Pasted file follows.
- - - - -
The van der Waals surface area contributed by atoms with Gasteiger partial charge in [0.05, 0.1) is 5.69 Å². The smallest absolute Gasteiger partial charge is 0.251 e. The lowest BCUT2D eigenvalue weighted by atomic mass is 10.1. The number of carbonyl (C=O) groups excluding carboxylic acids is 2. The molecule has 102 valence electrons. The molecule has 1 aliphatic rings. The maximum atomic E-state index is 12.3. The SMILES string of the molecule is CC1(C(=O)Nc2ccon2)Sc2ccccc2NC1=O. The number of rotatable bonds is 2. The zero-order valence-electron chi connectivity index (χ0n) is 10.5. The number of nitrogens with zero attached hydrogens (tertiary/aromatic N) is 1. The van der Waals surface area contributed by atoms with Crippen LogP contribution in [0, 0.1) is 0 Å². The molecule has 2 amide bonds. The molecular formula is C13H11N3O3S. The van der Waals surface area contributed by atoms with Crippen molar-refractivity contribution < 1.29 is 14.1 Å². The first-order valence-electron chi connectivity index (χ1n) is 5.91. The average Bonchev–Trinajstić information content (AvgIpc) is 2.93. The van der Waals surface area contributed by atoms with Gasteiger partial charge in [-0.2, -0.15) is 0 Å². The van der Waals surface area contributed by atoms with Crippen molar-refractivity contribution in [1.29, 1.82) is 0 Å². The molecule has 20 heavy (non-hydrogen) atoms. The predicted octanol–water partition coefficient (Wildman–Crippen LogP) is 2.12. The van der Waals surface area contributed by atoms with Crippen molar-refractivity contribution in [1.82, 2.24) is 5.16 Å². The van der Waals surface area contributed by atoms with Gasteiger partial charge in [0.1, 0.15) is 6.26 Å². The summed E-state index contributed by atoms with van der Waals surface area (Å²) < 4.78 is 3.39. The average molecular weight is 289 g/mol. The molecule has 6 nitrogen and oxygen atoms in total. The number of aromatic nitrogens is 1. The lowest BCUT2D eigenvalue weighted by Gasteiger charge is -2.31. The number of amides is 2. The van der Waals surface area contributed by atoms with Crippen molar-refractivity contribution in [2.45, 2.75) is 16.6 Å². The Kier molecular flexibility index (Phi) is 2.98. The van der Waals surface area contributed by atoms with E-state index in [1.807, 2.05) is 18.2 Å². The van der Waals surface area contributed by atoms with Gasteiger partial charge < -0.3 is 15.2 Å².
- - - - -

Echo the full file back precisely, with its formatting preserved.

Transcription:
The van der Waals surface area contributed by atoms with Gasteiger partial charge in [0.05, 0.1) is 5.69 Å². The smallest absolute Gasteiger partial charge is 0.251 e. The lowest BCUT2D eigenvalue weighted by atomic mass is 10.1. The number of carbonyl (C=O) groups excluding carboxylic acids is 2. The molecule has 102 valence electrons. The molecule has 1 aliphatic rings. The maximum atomic E-state index is 12.3. The SMILES string of the molecule is CC1(C(=O)Nc2ccon2)Sc2ccccc2NC1=O. The number of rotatable bonds is 2. The zero-order valence-electron chi connectivity index (χ0n) is 10.5. The number of nitrogens with zero attached hydrogens (tertiary/aromatic N) is 1. The van der Waals surface area contributed by atoms with Crippen LogP contribution in [0, 0.1) is 0 Å². The molecule has 2 amide bonds. The molecular formula is C13H11N3O3S. The van der Waals surface area contributed by atoms with Crippen molar-refractivity contribution < 1.29 is 14.1 Å². The first-order valence-electron chi connectivity index (χ1n) is 5.91. The average Bonchev–Trinajstić information content (AvgIpc) is 2.93. The van der Waals surface area contributed by atoms with Gasteiger partial charge in [-0.2, -0.15) is 0 Å². The van der Waals surface area contributed by atoms with Crippen molar-refractivity contribution in [1.29, 1.82) is 0 Å². The molecule has 20 heavy (non-hydrogen) atoms. The predicted octanol–water partition coefficient (Wildman–Crippen LogP) is 2.12. The van der Waals surface area contributed by atoms with Crippen molar-refractivity contribution in [1.82, 2.24) is 5.16 Å². The van der Waals surface area contributed by atoms with Gasteiger partial charge in [0.1, 0.15) is 6.26 Å². The summed E-state index contributed by atoms with van der Waals surface area (Å²) < 4.78 is 3.39. The average molecular weight is 289 g/mol. The molecule has 6 nitrogen and oxygen atoms in total. The number of aromatic nitrogens is 1. The lowest BCUT2D eigenvalue weighted by Gasteiger charge is -2.31. The number of amides is 2. The van der Waals surface area contributed by atoms with Crippen molar-refractivity contribution in [2.45, 2.75) is 16.6 Å². The Kier molecular flexibility index (Phi) is 2.98. The van der Waals surface area contributed by atoms with E-state index in [1.807, 2.05) is 18.2 Å². The van der Waals surface area contributed by atoms with Gasteiger partial charge < -0.3 is 15.2 Å².